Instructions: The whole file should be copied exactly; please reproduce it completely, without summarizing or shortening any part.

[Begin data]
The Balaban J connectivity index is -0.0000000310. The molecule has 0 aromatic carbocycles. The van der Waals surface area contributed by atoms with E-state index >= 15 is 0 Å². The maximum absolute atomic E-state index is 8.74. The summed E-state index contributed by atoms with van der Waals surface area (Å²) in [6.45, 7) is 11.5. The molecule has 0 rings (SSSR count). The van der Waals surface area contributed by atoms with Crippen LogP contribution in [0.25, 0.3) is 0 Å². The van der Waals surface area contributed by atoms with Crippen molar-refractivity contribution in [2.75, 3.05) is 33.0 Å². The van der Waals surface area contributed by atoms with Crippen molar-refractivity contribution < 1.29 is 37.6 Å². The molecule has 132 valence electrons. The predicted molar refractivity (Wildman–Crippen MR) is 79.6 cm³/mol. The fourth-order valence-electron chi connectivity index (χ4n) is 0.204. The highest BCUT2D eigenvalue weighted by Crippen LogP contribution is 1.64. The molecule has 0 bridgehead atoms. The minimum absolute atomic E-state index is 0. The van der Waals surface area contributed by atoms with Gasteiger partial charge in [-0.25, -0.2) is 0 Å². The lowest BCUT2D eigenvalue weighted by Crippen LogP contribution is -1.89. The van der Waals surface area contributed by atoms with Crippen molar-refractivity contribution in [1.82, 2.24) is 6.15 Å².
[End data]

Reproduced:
The Balaban J connectivity index is -0.0000000310. The molecule has 0 aromatic carbocycles. The van der Waals surface area contributed by atoms with E-state index >= 15 is 0 Å². The maximum absolute atomic E-state index is 8.74. The summed E-state index contributed by atoms with van der Waals surface area (Å²) in [6.45, 7) is 11.5. The molecule has 0 rings (SSSR count). The van der Waals surface area contributed by atoms with Crippen LogP contribution in [0.25, 0.3) is 0 Å². The van der Waals surface area contributed by atoms with Crippen molar-refractivity contribution in [2.75, 3.05) is 33.0 Å². The van der Waals surface area contributed by atoms with Crippen molar-refractivity contribution < 1.29 is 37.6 Å². The molecule has 132 valence electrons. The predicted molar refractivity (Wildman–Crippen MR) is 79.6 cm³/mol. The fourth-order valence-electron chi connectivity index (χ4n) is 0.204. The highest BCUT2D eigenvalue weighted by Crippen LogP contribution is 1.64. The molecule has 0 bridgehead atoms. The minimum absolute atomic E-state index is 0. The van der Waals surface area contributed by atoms with Gasteiger partial charge in [-0.25, -0.2) is 0 Å². The lowest BCUT2D eigenvalue weighted by Crippen LogP contribution is -1.89. The van der Waals surface area contributed by atoms with Crippen molar-refractivity contribution in [1.82, 2.24) is 6.15 Å².